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Jason Rapp

Tuning Up: Southern Prize awarded Monday

Good morning!  "Tuning Up" is a morning post series where The Hub delivers curated, quick-hit arts stories of interest to readers. Sometimes there will be one story, sometimes there will be several. Get in tune now, and have a masterpiece of a day. And now, in no particular order...


ICYMI... Monday, our partner South Arts awarded the 2020 Southern Prize to North Carolina's Sherill Roland. A multidisciplinary artist from Morrisville, Roland received the $25,000 prize and a two-week residency at The Hambidge Center for Creative Arts and Sciences. Chareston's Kristi Ryba was South Carolina's finalist for the prize. We hear... SOBA Art Gallery in Old Town Bluffton will be open for business at 11 a.m. Thursday, May 21. The gallery will have limited hours and other restrictions, as you might expect. The public is invited to a grand reopening set for 11 a.m. May 21 at the gallery, located at 6 Church St. SOBA artists will work on paintings from the gallery’s porch. A virtual tour of the gallery, showcasing the latest art on exhibit, will take place 11 a.m. May 28 from SOBA’s Facebook page, https://www.facebook.com/sobabluffton/. More at SobaGallery.com.

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Kristi Ryba named S.C.’s South Arts State Fellow

South Arts awarding more than $160,000 to 18 artists


South Arts, the nonprofit regional arts service organization advancing Southern vitality through the arts, announces the recipients of two fellowship programs.

Southern PrizeNine visual artists (one per state from its nine-state service area) will each receive a $5,000 State Fellowship; additionally, they are now in competition for the $25,000 Southern Prize with a residency at The Hambidge Center for Creative Arts and Sciences as well as the $10,000 Southern Prize Finalist awards.

The other 2020 State Fellowship recipients are:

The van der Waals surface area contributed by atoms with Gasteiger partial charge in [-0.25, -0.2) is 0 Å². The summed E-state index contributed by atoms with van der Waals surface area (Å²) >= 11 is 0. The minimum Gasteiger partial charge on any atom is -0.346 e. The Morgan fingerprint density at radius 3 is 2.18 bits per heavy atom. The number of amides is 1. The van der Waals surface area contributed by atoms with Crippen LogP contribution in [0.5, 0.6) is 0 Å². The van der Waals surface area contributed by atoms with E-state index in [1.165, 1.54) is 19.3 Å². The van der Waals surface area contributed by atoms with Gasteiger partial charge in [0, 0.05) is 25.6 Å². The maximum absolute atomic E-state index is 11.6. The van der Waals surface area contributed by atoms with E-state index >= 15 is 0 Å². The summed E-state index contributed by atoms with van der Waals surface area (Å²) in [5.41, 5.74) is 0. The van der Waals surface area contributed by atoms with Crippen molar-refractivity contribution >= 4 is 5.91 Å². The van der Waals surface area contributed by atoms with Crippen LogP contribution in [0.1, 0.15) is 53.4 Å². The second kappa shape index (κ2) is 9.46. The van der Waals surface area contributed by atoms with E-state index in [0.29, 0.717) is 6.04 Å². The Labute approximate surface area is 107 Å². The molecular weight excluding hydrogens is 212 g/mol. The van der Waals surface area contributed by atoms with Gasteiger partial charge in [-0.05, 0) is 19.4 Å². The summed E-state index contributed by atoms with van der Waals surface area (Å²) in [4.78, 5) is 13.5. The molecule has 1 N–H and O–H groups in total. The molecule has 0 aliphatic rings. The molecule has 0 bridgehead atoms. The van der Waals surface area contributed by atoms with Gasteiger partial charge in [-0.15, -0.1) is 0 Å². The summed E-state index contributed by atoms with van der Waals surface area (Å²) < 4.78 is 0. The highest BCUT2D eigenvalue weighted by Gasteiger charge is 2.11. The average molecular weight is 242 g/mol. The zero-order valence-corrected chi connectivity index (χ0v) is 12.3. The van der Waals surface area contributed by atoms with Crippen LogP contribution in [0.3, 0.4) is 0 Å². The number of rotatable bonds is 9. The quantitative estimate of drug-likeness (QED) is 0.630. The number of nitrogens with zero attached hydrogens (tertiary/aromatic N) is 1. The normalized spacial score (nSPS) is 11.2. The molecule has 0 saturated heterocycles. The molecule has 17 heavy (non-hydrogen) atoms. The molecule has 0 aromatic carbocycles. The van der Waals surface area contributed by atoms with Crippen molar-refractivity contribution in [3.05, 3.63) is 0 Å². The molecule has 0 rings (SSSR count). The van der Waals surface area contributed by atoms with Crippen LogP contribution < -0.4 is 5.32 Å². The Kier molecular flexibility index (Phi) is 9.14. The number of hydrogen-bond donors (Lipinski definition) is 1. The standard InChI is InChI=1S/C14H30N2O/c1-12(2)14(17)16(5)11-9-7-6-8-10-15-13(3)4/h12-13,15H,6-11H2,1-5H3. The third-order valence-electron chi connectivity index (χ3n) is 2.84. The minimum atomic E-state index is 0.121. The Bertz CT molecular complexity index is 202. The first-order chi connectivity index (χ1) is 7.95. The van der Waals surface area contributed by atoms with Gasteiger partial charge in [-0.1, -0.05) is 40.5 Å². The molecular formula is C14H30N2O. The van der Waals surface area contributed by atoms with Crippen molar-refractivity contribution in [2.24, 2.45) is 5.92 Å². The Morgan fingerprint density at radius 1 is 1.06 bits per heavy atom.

• Carlton Nell. Drawing. Opelika, Alabama.
  • Alba Triana. Experimental. Miami, Florida.
  • Fahamu Pecou. Painting. Decatur, Georgia.
  • Letitia Quesenberry. Multidisciplinary. Louisville, Kentucky.
  • Karen Ocker. Painting. New Orleans, Louisiana.
  • Ashleigh Coleman. Photography. Jackson, Mississippi.
  • Sherrill Roland. Multidisciplinary. Morrisville, North Carolina.
  • Bill Steber. Photography. Murfreesboro, Tennessee.

Additionally, another nine traditional artists and culture-bearers from Central Appalachian counties in KY, NC, and TN will each receive $9,000 Folk & Traditional Arts Master Artist Fellowships to continue their lifelong learning and practice. The 2020 Folk & Traditional Arts Master Artist Fellowship recipients are:

  • Roger Cooper. Old-time music. Garrison, Kentucky.
  • Charlene Long. Willow & honeysuckle basket making. Upton, Kentucky.
  • Octavia Sexton. Storytelling. Orlando, Kentucky.
  • Janet Calhoun. Pottery. Lenoir, North Carolina.
  • Susan Leveille. Handweaving. Webster, North Carolina.
  • Bobby McMillon. Ballad singing. Burnsville, North Carolina.
  • Meredith Goins. Violin luthiery. Dunlap, Tennessee.
  • Jordan Hughett. Ballad singing. Winfield, Tennessee.
  • Mark Newberry. Chair-making. Red Boiling Springs, Tennessee.

“South Arts is immensely proud to support every one of these artists, craftspeople, and tradition-bearers,” says Susie Surkamer, executive director of South Arts and a former executive director of the South Carolina Arts Commission. “Especially as our country enters the economic disruption caused by COVID-19, artists are among those most vulnerable to losing income. Yet their creativity, work, and stories are what carry us forward and will be integral to rebuilding our communities.”


Applications were open for both fellowship programs in the fall of 2019. The State Fellowships application pool was reviewed by a panel of experts including Ndubuisi C. Ezeluomba of the New Orleans Museum of Art, Edward Hayes, Jr. of The McNay Art Museum, independent art historian and consultant David Houston, and Marilyn Zapf of the Center for Craft. The panel made their recommendations based on the artistic excellence of their work and inclusiveness of the diversity of the Southern region. The Folk & Traditional Art Master Artist Fellowship applications were reviewed by a panel including Native American potter and storyteller Beckee Garris, Zoe van Buren of the North Carolina Arts Council, Mark Brown of the Kentucky Arts Council, and Evangeline Mee of the Tennessee Arts Commission. The panel made their recommendations based on the artists’ history and mastery of their respective tradition as well as the proposed lifelong learning opportunity.

The nine State Fellowship recipients will be featured in an exhibition that is scheduled to open at the Bo Bartlett Center at Columbus State University in Columbus, Georgia in May 2020; due to the current closures of facilities, this date may be postponed. The announcement of which State Fellowship recipients will also be named as the Southern Prize winner and finalist will be announced at a ceremony surrounding the opening of this exhibition.